On the other hand, the Centre demonstrably lacks local appeal, for less than 5 per cent of the Ballarat population visit it.[52] Furthermore, because the Centre does not come to grips with the ‘politics of memory’ and does not offer the tools for exploring Australian democracy, it fails to attract the socially and politically conscious visitor.

Possibilities

The Eureka Stockade Centre could become a new site of pilgrimage, but it lacks emotion. Like the huge white statues, it is devoid of humanity. The most successful exhibitions engage visitors as participants and developers of the exhibitions. There are many possibilities offered by the ‘shared authority’ of the new museum. Lowenthal suggests that these can be explored using new sources such as ‘furtive media, oral history and vernacular usages’ which can challenge the old certainties of monumental history by presenting variant histories.[53] This is true of several recent Irish exhibitions, representing contested political events. The Collins Barracks campus of the National Museum of Ireland in Dublin has an exemplary exhibition, which was set up for the bicentenary of the 1798 Rebellion. It places the Rebellion within the context of European events, and critically examines the contested versions of its history. The exhibition includes many interesting objects – pictures, documents, uniforms, swords and pikes – drawn from the National Museum collection. But it is the questions the exhibition asks that make it memorable, exploring the politics of memory.[54]

Following the Irish example, Eureka’s Children could be asked to contribute to the exhibition at the Eureka Stockade centre. They could pose questions through examples of personal memorabilia, provoke the historiographical debate, bring passion to the centre and contribute to Lowenthal’s ‘variant history’. Gaynor Kavanagh offers a number of ways for incorporating oral testimony as both product and process in her study Dreamspaces, which draws on the example of social history museums such as the Edinburgh ‘People’s Story’, the Ulster Folk and Transport Museum, and the pioneering work of the Irish Folk Lore Commission. Her argument supports the importance of objects as memory triggers, and the importance of collecting and presenting memories of the objects. ‘The object remains mute, yet its meanings are battled out between the lives, feelings of self and identities of a range of people’.[55] Her reference here is to the Enola Gay dispute in America, but she could equally be speaking of the Eureka flag. An informative exhibition could be created around the flag, which would raise important questions about identity, and engage visitors in issues of personal and social memory. Part of the exhibition would be a mechanism for collecting the stories and reactions of visitors. Such an exhibit could also engage in the question of who made the flag, thus bringing women’s stories into the Centre.

A very important issue that the Centre avoids is the site itself, which can be thought of as the most important relic. There is no interpretation in the Centre to discuss the heated public debates about the location of the battle site, or the construction of the 1884 monument, or the commemorative practices that have taken place in the reserve. The Centre has recently appointed an Education Officer, whom, it is to be hoped, can develop some of these issues. The possible addition of a second stage to the building, allowing extra exhibition and storage spaces, would enable more issues to be raised and questions asked.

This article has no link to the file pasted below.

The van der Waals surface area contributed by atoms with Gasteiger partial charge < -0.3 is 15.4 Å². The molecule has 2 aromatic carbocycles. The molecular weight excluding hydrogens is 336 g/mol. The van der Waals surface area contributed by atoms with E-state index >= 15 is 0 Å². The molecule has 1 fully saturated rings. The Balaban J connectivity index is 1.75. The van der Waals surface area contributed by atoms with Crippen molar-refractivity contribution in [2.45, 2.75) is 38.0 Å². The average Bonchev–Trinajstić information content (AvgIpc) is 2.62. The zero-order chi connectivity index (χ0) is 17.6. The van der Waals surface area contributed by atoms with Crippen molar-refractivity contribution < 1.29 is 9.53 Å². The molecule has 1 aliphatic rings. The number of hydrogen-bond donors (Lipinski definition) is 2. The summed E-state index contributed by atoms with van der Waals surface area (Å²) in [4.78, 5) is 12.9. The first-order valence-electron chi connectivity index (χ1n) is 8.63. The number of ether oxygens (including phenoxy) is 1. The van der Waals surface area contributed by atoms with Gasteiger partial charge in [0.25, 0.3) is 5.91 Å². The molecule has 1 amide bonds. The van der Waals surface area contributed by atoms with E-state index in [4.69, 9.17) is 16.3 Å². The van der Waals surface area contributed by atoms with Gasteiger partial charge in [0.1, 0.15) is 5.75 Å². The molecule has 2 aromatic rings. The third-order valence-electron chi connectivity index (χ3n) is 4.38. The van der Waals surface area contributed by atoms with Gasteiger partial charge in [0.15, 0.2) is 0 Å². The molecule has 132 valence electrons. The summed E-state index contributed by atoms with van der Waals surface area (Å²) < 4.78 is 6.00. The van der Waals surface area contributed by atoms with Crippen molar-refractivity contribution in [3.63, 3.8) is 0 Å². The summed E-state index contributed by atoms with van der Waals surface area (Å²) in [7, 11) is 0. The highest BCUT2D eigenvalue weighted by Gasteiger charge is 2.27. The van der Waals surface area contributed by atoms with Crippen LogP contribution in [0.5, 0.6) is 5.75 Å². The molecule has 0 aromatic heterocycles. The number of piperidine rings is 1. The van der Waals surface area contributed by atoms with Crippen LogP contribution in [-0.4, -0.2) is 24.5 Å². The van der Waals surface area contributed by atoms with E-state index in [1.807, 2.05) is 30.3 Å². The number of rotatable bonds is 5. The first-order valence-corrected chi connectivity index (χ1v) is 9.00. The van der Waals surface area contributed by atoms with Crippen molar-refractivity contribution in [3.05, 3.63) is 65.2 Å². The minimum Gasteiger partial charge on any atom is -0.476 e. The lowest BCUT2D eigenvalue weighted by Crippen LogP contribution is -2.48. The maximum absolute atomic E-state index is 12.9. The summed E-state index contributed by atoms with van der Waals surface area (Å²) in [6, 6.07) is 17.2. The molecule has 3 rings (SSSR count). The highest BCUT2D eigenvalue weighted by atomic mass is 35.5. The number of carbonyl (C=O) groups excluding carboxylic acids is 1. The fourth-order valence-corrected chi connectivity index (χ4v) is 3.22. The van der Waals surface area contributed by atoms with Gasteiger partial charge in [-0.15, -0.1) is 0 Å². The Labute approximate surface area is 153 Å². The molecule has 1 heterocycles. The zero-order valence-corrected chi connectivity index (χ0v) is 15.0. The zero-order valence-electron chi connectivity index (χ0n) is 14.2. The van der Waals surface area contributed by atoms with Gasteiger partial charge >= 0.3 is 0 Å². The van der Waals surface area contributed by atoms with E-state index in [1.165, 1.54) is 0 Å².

Conclusion

The stockader John Lynch wrote his account of Eureka in 1893–94 when he was 65 years old, and he informed the reader that he had set down the details in writing because ‘the time is fast approaching when there will be no living witness of those things past’.[56] Paula Hamilton echoed this view when she argued that history and memory are essentially interdependent, for as memory is gradually lost, history steps in to write down the stories.[57] ]This should be the function of the Eureka Stockade Centre — to be a place of collective memory which enriches the sacred site of the Stockade, and makes the Reserve an ‘environment of memory’.

Where questions of collective memory are involved, there will always be contest in the public presentation of historical events. Should it be the memory of the miners, the soldiers, the government of the time, the citizens of the present? Museums and interpretation centres have been forced to react to a number of challenges — from postmodernist and post-colonial theories in the late twentieth century, from the winds of globalisation and changes to the demographics of museum visitors. The old monumental hegemony of the nineteenth century museum has been replaced with a spirit of relativity.[58] Should heritage sites be represented by simulacrum or sacrilisation? The question has not been resolved at the Eureka Centre.

Because of the nature of the Eureka story, because so many different collective memories have claimed it as their own, I am sure that the contests over ownership of memory, the right to commemorate, and control of the story will continue. The contest should be embraced in developing the full potential of the Eureka Centre. As Gruffudd said, heritage interpretation is most powerful when it engages with myths and how they shape our identity. Only by doing this can the Eureka Centre hope to meet its objective of being a centre for the study of Australian democracy.

Endnotes

1.� Premier Jeff Kennett opened the Eureka Stockade Centre on 27 March 1998. The full debates about the significance of Eureka were examined in my PhD Thesis ‘Birth of a Nation? Constructing and Deconstructing the Eureka Legend’, University of Melbourne, 2002.